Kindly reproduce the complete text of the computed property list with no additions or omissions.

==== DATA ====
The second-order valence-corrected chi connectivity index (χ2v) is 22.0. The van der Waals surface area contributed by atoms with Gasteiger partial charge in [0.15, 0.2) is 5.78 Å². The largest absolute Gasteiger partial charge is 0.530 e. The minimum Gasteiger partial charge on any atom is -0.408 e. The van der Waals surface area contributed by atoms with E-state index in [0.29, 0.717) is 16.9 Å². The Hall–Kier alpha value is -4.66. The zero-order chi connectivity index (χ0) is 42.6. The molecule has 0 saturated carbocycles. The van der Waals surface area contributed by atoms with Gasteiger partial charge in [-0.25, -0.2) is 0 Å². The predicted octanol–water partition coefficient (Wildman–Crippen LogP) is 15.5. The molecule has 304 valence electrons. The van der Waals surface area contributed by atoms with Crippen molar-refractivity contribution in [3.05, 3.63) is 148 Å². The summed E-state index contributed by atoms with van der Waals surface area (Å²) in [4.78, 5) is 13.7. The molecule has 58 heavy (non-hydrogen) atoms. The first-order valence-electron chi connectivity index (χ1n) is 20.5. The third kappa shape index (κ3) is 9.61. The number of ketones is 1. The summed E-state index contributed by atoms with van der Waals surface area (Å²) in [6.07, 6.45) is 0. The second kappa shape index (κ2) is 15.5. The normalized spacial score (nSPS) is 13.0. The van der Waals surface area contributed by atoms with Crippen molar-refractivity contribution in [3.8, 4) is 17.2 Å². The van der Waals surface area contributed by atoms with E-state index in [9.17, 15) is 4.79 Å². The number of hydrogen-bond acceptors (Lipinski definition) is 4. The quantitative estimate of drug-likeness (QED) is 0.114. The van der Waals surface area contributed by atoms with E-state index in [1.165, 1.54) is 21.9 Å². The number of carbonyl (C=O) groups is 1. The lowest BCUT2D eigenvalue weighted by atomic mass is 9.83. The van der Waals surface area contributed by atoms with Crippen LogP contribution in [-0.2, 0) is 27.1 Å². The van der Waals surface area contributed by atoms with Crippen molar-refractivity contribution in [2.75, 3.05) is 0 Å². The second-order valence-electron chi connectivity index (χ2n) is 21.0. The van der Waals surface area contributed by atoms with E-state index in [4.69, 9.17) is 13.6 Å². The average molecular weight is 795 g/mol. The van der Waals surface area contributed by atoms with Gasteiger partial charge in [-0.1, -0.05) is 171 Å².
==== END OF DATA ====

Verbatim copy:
The second-order valence-corrected chi connectivity index (χ2v) is 22.0. The van der Waals surface area contributed by atoms with Gasteiger partial charge in [0.15, 0.2) is 5.78 Å². The largest absolute Gasteiger partial charge is 0.530 e. The minimum Gasteiger partial charge on any atom is -0.408 e. The van der Waals surface area contributed by atoms with E-state index in [0.29, 0.717) is 16.9 Å². The Hall–Kier alpha value is -4.66. The zero-order chi connectivity index (χ0) is 42.6. The molecule has 0 saturated carbocycles. The van der Waals surface area contributed by atoms with Gasteiger partial charge in [-0.25, -0.2) is 0 Å². The predicted octanol–water partition coefficient (Wildman–Crippen LogP) is 15.5. The molecule has 304 valence electrons. The van der Waals surface area contributed by atoms with Crippen molar-refractivity contribution in [3.05, 3.63) is 148 Å². The summed E-state index contributed by atoms with van der Waals surface area (Å²) in [4.78, 5) is 13.7. The molecule has 58 heavy (non-hydrogen) atoms. The first-order valence-electron chi connectivity index (χ1n) is 20.5. The third kappa shape index (κ3) is 9.61. The number of ketones is 1. The summed E-state index contributed by atoms with van der Waals surface area (Å²) in [6.07, 6.45) is 0. The second kappa shape index (κ2) is 15.5. The normalized spacial score (nSPS) is 13.0. The van der Waals surface area contributed by atoms with Crippen molar-refractivity contribution in [3.8, 4) is 17.2 Å². The van der Waals surface area contributed by atoms with E-state index in [9.17, 15) is 4.79 Å². The number of hydrogen-bond acceptors (Lipinski definition) is 4. The quantitative estimate of drug-likeness (QED) is 0.114. The van der Waals surface area contributed by atoms with E-state index in [1.165, 1.54) is 21.9 Å². The number of carbonyl (C=O) groups is 1. The lowest BCUT2D eigenvalue weighted by atomic mass is 9.83. The van der Waals surface area contributed by atoms with Crippen LogP contribution in [-0.2, 0) is 27.1 Å². The van der Waals surface area contributed by atoms with Crippen molar-refractivity contribution in [2.75, 3.05) is 0 Å². The second-order valence-electron chi connectivity index (χ2n) is 21.0. The van der Waals surface area contributed by atoms with E-state index in [4.69, 9.17) is 13.6 Å². The average molecular weight is 795 g/mol. The van der Waals surface area contributed by atoms with Gasteiger partial charge in [-0.1, -0.05) is 171 Å².